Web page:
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Now, just think about this, how many millions of Nigerians have smartphones? How many millions of Nigerians who are Generation Millennium and Generation Z have smartphones? Even without knowing the actual figures (which are in the millions), you can understand the ramifications of the real-time content which the world is having access to not only free but in real-time. That is why, you can see an incident from several views because smartphone cameras were on the famous red dot recording. The implication of this is that it is super easy to verify any news or even official press release about any incident. The protests have turned some young people into digital investigators. They go through videos and images and point out similarities or discrepancies.

Another ramification of real-time is that, there is already a large amount of content to go through depending on your expertise (Nigerian, African or movement historian, deep state capture, lawyer, human rights expert, donor organisations, trade and aid partners et al). As the real-time content which have been staggering are still pouring in, you already know that these real-time contents are in some way going to be used as evidence. Don’t forget those already making visual and infographic documentaries.

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It is evidently clear that technology is a playground for most young people. And for the Generation Z, it is bread and butter and it is their tuff. A typical Nigerian Gen Z knows too much about technology and hardcore technology without necessary studying at the university. There are Gen Z techies who actually code for fun aside going to the university. Every member of older generations in Nigeria knows this, that, it is better to seek the expert opinion of a Gen Z before venturing into acquiring a gadget or software etc. Why so? It is their habitat.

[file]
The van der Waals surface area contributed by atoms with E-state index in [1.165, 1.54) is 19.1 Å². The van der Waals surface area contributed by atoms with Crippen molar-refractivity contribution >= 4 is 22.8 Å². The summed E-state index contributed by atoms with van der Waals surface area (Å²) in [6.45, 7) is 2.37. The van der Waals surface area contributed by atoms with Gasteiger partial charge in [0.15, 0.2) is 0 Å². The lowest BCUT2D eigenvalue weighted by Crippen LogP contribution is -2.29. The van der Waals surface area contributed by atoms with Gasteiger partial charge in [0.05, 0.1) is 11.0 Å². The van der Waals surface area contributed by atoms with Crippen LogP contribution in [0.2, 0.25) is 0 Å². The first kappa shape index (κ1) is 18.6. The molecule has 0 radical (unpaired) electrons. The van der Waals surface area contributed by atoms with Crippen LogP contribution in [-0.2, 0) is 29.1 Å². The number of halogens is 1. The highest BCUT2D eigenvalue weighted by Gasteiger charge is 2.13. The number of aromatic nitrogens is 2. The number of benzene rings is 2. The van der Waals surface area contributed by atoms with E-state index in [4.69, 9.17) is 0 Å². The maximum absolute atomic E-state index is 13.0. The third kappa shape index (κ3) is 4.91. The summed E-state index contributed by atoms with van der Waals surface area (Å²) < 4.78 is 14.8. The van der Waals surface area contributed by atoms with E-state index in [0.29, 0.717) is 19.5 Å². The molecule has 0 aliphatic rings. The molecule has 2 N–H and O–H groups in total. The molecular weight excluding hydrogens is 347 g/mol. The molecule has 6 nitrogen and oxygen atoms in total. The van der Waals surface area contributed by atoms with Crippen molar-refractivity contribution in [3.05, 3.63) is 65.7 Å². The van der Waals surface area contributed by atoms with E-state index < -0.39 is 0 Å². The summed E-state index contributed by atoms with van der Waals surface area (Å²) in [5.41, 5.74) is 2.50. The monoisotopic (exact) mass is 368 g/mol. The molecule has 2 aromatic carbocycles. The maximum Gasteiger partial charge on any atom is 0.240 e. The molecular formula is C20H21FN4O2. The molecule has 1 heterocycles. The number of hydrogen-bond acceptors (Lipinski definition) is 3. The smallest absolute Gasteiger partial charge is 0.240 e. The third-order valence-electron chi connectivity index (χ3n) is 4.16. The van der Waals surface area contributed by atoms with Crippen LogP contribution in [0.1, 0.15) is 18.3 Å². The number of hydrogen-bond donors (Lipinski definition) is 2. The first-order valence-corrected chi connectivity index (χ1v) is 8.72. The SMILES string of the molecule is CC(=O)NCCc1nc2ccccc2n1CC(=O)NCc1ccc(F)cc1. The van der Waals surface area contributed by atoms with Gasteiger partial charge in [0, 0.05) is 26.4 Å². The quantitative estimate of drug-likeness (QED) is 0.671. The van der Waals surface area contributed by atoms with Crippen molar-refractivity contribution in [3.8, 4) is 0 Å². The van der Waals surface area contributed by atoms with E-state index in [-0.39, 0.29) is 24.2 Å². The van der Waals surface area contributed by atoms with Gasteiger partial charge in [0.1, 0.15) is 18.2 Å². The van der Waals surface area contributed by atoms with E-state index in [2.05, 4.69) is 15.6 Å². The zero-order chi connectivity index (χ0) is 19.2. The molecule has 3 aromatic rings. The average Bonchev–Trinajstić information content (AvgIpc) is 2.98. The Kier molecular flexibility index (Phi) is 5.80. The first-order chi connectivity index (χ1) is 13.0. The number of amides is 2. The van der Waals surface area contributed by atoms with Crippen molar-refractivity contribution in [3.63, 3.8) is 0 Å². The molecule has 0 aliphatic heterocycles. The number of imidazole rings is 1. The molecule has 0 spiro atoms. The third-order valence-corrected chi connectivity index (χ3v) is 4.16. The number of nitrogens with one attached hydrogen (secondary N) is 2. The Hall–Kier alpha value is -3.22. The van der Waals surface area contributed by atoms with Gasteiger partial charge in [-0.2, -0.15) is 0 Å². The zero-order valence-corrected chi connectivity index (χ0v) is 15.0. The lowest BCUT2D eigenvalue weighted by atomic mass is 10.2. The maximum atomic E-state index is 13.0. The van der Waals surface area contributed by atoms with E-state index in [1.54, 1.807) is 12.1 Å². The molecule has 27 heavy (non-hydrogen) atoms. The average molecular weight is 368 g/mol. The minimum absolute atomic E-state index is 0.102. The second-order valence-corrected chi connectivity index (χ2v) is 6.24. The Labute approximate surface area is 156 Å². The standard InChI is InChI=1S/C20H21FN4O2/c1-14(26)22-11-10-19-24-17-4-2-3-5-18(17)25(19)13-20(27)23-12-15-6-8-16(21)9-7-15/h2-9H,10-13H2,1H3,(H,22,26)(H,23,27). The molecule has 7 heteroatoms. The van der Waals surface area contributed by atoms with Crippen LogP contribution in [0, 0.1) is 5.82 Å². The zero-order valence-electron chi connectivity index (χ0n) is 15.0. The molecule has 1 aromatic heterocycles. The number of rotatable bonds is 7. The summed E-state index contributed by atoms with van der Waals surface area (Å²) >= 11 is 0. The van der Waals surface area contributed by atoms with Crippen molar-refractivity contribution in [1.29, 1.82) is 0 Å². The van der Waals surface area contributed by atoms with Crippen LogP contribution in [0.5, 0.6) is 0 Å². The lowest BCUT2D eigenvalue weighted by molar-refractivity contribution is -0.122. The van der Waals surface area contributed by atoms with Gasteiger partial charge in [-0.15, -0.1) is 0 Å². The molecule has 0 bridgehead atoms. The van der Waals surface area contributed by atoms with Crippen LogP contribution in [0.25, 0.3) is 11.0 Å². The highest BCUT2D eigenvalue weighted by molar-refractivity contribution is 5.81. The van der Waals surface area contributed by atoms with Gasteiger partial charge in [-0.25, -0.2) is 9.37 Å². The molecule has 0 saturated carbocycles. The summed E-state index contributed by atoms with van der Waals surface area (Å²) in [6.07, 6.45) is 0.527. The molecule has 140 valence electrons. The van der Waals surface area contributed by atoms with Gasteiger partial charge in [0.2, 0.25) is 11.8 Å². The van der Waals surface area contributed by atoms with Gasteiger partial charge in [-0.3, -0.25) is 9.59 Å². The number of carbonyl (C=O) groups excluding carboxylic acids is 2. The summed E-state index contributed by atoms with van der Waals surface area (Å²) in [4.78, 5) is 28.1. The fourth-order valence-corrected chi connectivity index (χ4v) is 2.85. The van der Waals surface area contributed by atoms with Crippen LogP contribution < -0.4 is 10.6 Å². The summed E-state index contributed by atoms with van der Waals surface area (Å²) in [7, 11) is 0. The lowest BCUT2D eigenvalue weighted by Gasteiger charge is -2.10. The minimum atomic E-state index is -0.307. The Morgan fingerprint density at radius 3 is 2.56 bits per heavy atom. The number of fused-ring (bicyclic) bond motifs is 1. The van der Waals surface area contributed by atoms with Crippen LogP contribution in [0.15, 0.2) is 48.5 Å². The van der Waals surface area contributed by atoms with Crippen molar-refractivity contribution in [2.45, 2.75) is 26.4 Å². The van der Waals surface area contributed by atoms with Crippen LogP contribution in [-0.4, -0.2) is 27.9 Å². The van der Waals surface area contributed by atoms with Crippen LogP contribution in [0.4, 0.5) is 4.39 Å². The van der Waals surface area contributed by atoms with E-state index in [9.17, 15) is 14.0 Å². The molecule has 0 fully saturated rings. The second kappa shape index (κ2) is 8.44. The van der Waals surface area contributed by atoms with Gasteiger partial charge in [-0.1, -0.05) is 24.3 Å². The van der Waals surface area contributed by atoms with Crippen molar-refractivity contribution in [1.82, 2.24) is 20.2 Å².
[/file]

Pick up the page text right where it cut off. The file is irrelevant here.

The young generations especially the Gen Z really don’t hoard information especially tech information. They are fond of democratising tech information. So, it shouldn’t have been a surprise when the rumour of an internet shutdown popped up, the techies shared information on how to stay online without data and internet.

Shock to some (maybe) but to others, it was not a shock. I would never forget the shock on my face the day some years ago, a techie who was lecturing during a course; informed the attendance how the techie survived several years earlier. What just happened with the #EndSars peaceful protests is that the tech information and tips which a lot of people don’t know about or know about but don’t know how to access and proceed; were democratised on a large scale and it was in real-time.

Still on technology and the peaceful protests, anyone one following would have noticed that people have been reading up on Nigeria’s history and digitally digging up articles, comments, quotable quotes, videos, pictures of almost everything related to the protests and previous SARS-related material. There is a saying by the Nigerian baby boomer generation which goes thus; Nigeria does not value and keep history. If you are of the Millennium Generation, you must had heard this statement.

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But here we are in the year 2020, the Gen Z don’t call it history, they have termed it receipts. They keep receipts (history) and don’t forget. So, much so, with regards #endsars, they are keeping receipts of everyone (vocal or silent) in the globe who has an affiliation with Nigeria. Accountability on another scale. This has never happened in Nigeria’s history. That is why, it is quite easy to see similarities and differences with previous events in Nigeria history.